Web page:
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Just finished reading How It All Began: A Novelby Penelope Lively. I find it hard to describe this book – it’s wonderful. I loved it. But describing it is perplexing. The title relates to one of the characters, a woman of a certain age, who is mugged, and has to go live with her daughter and son in law for awhile since she’s stuck with crutches and has mobility problems. That starts the cavalcade of events that spread around her, with the characters. And she knows nothing whatsoever about them, hardly. They’re all somewhat inter-related (not much family, but mostly by circumstance) and they all get into some rather logical and some peculiar relationships. You engage  with each and every one of them; at least I sure did; and was trying to tell some of them to back away from what they were about to do. Or “be careful;” or “don’t go there.” That kind of thing. There is nothing insidious, no mystery involved – it’s all about these people and what happens to them. I was sad when the book was finished. The author, Lively, does add a chapter at the end – I wonder if it wasn’t part of the master plan – that kind of tidies up everything, and you get to see all of the characters move on with their lives, happy or not, but mostly happy. Really enjoyed the book. Am not sure it would be a good book club read, as the only thing to discuss are the characters themselves. Lively paints these characters well; you can just picture them as they get themselves in and out of relationship mischief.

The Last Midwife: A Novel by Sandra Dallas. It’s a very, very good read. It tells the story of an older married woman who lives in a small mining town in the Colorado rockies (this is the mid-1800’s), and is well known by all because she’s the only midwife in the area. Often people can’t pay her anything, or very little for her days of service with little or no rest or food. Suddenly, a couple accuse her of strangling their infant (she arrived after the birth, actually). Hence the story is about how this small town rallies or rails for or against Gracy. She didn’t commit the crime, but not everyone can be convinced since the father is a wealthy man in the area who carries a lot of clout. There’s plenty of relationship issues here, which make really great fodder for a novel. And there are plenty of characters in the book that you’ll love or hate. Some secrets get dredged up too. Oh, such a good read.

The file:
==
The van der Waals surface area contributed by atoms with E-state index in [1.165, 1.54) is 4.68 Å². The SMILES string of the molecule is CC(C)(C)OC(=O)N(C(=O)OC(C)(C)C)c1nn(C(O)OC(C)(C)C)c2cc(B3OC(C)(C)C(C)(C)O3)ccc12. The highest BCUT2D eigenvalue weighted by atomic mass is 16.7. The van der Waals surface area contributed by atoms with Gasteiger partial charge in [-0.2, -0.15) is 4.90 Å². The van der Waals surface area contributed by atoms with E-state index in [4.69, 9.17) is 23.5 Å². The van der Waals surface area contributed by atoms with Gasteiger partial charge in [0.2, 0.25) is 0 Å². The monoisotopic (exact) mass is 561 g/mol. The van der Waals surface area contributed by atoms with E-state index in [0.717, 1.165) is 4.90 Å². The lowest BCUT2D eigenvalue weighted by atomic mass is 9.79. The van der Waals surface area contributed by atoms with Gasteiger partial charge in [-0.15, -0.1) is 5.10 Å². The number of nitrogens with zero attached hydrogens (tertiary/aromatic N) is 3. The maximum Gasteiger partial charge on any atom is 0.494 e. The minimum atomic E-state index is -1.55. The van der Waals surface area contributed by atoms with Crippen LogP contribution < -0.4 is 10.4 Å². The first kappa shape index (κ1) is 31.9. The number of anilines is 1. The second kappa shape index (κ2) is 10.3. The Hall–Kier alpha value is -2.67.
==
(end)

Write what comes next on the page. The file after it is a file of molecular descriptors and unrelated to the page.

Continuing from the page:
On my recent road trip, I visited one of my local libraries and borrowed 5 books on tape. We listened to 3 of them. I’m a big fan of Craig Johnson, the author of a series of mysteries taking place in Wyoming, and a TV series on Netflix called Longmire. This book, A Serpent’s Tooth: A Longmire Mystery was really complex. Hard to explain, but it’s about graft and greed and oil. Worth reading, for sure. Also read Stone Kiss by Faye Kellerman, another complex mystery about Lt Decker, an LA cop who journeys to NYC to help out his family when a murder occurs. Lots of violence in this one.  Not particularly a fav book, I’d venture. Then read Leaving Time: A Novel by Jodi Picoult. I’ve read most of her books – always very riveting. In this book, you’ll learn a whole lot about elephants since the protagonist in it is a young girl whose mother disappeared when she was quite young. Her parents ran an elephant sanctuary in New Hampshire. In the ensuing years, Jenna has tried to find clues as to her mother’s whereabouts because she just cannot believe her mother would have up and abandoned her. There are a whole cast of characters (her mother, her father, employees at the sanctuary, a cop or two, and a psychic). All play fairly prominent roles. Fascinating book – I really liked it, almost as much for the education about the behavior of elephants as about the mystery. A great read.